A small child, having eaten the tastier offerings on his plate, picks unenthusiastically at his vegetables. An exasperated parent tells him that he should eat his food because there are starving people in China.* The child points out that there is no way anyone can transport his broccoli to China, and thus his decision is not really related to world hunger.
Just last week, the UN Food and Agriculture Association released a report stating that “Latin America and the Caribbean Could Eradicate Hunger with Amount of Food Lost and Wasted.” Usually I don’t bother writing blog posts to pick holes in an argument that a truculent four-year-old could identify. Yet because commentators persist in not just seeing a connection between food waste and hunger, but asserting that in addressing one we could address the other, I feel the need to extent the pre-schooler’s logic a bit.
The argument that we could address hunger by directly redistributing wasted food crumples with a whiff of logic and data. For starters, what gets thrown out is not what people need: in the U.S., nearly fifty percent of discarded calories are added sweeteners and fats. The model of food banks which the FAO trumpets for Latin America has been developed to its zenith in the U.S.—and yet hunger has actually grown since the explosion of private charity in the 1980s. The recent National Geographic feature on hunger inadvertently offers a pretty damning portrait:
By whatever name, the number of people going hungry has grown dramatically in the U.S., increasing to 48 million by 2012—a fivefold jump since the late 1960s, including an increase of 57 percent since the late 1990s. Privately run programs like food pantries and soup kitchens have mushroomed too. In 1980 there were a few hundred emergency food programs across the country; today there are 50,000…One in six reports running out of food at least once a year. In many European countries, by contrast, the number is closer to one in 20.
Food banks are a terrible way to address hunger because, as sociologist Janet Poppendieck documents, the food they offer is often insufficient, culturally inappropriate, nutritionally inadequate, unreliable, and heavily stigmatized. Flooding food banks with the subsidized corn-and-sugar-based “edible food-like substances” will not change this.
The more sophisticated commentators—like Tristram Stuart—accept that food waste does not directly snatch food from the mouths of the hungry, but claim that it still indirectly causes food insecurity by raising global prices. This, at least, squares with the basics of economic research on hunger and famine: that poor people do not go hungry for lack of food but for lack of money to buy food. One in six Americans is not going hungry because they walk into a grocery store and find the shelves unstocked; it’s their pockets that are empty. Hypothetically, if all the food currently going to waste were instead put on supermarket shelves, the supply would be so huge (since the world produces 4,600 kcal/person/day) that prices would plummet, and the poor could eat. Huzzah!
Of course, basic micro-economics also tells us that if the price plummets, so does production. It is a common trope that food waste happens because food is too cheap; yet, in truth, the overproduction behind food waste—and the overproduction that would underpin any redistributive scheme—actually depends on the artificially high price of food. If producers, distributors, and retailers could no longer pass the cost of waste onto consumers by inflating the price of what they sell, they would simply produce less. Adam Przeworski plays this thought experiment out and convincingly shows that there is no scenario under which we could feed everyone through a free market mechanism, and that feeding everyone would invariably undermine the free market.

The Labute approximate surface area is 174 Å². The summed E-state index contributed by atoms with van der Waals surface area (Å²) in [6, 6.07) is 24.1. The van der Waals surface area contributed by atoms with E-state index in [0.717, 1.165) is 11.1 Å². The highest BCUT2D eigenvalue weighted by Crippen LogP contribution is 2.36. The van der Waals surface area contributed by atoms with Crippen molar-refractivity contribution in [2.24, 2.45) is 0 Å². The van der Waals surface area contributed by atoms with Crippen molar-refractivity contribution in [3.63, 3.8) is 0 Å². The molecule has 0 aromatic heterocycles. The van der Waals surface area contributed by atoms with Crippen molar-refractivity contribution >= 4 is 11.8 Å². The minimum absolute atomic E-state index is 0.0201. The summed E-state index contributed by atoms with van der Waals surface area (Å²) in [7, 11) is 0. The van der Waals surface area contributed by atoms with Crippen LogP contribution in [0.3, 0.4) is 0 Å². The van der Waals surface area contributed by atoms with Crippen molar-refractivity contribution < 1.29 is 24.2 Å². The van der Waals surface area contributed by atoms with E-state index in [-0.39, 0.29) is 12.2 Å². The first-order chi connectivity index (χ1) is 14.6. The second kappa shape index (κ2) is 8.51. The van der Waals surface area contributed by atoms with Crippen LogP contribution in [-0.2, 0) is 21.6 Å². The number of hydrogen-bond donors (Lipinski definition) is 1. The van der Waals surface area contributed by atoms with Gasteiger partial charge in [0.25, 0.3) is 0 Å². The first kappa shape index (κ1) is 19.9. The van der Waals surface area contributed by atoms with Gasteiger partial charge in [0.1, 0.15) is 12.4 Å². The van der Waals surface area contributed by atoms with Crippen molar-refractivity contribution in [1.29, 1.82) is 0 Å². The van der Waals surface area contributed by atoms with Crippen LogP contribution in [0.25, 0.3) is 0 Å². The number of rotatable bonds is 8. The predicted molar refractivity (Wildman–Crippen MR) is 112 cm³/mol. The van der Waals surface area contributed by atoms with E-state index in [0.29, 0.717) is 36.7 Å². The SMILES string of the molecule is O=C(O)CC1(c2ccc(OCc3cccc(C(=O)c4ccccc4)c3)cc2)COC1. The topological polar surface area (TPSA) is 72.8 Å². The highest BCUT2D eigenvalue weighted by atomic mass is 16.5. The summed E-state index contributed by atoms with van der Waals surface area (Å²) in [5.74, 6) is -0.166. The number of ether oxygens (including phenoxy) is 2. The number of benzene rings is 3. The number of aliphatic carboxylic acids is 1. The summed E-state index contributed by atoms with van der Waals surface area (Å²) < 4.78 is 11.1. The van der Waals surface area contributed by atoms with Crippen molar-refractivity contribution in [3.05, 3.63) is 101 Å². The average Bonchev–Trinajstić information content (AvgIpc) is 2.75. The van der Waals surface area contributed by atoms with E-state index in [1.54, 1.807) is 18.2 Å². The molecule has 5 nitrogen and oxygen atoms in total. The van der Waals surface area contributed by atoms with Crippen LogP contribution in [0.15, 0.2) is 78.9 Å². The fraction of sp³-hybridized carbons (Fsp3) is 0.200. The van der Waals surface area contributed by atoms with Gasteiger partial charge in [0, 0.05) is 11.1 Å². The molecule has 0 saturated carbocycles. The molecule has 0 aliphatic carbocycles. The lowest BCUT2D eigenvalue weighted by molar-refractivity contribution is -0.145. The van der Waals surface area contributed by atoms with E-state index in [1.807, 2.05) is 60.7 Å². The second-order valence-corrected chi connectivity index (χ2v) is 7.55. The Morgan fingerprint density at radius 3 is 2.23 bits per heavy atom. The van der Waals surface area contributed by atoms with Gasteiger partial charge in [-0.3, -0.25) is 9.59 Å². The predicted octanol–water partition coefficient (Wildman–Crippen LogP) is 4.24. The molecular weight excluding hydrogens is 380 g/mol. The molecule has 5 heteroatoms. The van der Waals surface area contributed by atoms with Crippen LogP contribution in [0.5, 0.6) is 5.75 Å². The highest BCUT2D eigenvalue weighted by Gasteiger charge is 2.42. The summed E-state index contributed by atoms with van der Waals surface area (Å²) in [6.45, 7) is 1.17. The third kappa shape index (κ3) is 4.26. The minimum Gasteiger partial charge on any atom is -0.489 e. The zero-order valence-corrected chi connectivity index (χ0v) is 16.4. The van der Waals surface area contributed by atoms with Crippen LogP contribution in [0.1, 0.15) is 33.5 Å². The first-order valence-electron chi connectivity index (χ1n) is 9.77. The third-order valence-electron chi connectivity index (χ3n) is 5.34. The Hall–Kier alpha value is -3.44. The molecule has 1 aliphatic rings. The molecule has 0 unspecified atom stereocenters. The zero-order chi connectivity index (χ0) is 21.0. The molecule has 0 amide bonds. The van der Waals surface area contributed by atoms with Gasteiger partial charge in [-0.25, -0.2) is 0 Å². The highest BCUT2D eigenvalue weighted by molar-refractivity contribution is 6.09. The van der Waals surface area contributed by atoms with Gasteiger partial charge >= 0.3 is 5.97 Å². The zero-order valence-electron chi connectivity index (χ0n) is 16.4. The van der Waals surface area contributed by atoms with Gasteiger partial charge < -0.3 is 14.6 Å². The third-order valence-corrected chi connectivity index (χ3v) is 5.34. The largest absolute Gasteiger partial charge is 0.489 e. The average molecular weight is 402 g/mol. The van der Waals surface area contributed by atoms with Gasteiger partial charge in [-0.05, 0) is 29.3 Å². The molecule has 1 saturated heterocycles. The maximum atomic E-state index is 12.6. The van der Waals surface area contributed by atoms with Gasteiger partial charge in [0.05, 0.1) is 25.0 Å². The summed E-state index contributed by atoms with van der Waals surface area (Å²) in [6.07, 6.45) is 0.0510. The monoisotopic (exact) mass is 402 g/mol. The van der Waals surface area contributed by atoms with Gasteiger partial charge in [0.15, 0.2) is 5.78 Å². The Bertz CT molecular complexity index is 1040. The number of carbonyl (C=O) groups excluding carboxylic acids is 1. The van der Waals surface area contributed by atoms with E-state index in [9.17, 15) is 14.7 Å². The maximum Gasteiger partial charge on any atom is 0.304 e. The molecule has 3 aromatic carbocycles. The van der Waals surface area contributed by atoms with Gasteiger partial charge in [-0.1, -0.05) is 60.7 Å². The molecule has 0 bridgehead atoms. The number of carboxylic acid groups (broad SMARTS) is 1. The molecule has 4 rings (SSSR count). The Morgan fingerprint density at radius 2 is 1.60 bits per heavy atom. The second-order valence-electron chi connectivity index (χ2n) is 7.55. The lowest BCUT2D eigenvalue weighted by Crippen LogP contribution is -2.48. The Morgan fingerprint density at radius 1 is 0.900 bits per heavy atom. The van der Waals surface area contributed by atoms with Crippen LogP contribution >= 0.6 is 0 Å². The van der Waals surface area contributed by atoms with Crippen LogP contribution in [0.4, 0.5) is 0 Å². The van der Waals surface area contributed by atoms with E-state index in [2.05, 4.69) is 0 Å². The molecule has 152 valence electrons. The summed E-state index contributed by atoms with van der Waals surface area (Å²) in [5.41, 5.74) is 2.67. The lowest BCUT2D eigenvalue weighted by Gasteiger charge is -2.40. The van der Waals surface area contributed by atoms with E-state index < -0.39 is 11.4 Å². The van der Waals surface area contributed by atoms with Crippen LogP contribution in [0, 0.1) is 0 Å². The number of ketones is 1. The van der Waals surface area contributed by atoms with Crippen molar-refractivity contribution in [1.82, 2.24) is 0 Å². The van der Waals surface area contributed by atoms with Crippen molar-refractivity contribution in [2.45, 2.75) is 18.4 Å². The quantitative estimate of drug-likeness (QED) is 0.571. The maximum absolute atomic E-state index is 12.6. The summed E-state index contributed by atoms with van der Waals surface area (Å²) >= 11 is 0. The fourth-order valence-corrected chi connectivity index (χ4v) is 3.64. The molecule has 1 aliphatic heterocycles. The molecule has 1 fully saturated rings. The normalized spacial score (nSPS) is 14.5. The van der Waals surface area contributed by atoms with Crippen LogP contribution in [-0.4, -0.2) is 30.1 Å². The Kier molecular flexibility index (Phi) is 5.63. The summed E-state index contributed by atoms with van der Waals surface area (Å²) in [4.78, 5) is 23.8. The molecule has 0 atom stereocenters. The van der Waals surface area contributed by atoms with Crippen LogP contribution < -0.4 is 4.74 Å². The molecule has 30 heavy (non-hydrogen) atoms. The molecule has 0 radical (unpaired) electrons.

Thrift non-wasting practices, eating your leftovers, faith in God, volunteerism and charity, and unbridled free markets do not feed people. Adult discussions should start from the premise that there are two basic ways to address hunger. One is to increase the purchasing power of the poor to buy commodified food. We already do this, to an extent, with food stamps, but do so by reinforcing an unjust private food system (and subsidizing retailers like Wal-Mart, which pay their workers so little they qualify for SNAP). The alternative is to de-commodify food—that is, create a right to food not dependent on individual’s capacity to pay or participation in the labor market. This has been tried in socialist countries and, more recently, in India. History suggests that it may help feed people, but at the cost of inefficiencies and the loss of the abundance, excessive choice, and convenience that a capitalist food system gives (some of) us.
“Food waste” is a powerful symbol of the dysfunction of our food system, and the coexistence of hunger and waste is as visceral a reminder as any of the insanity of free-market capitalism. But as a kind of “slack” which we could use to eradicate hunger, minimize our ecological footprint, and address socioeconomic inequality? Well, sometimes waste really is just garbage.
* I don’t know why it was always China for me. China ranks 42nd in food security. Better to say “Democratic Republic of the Congo,” or the post-industrial neighborhood by your suburb.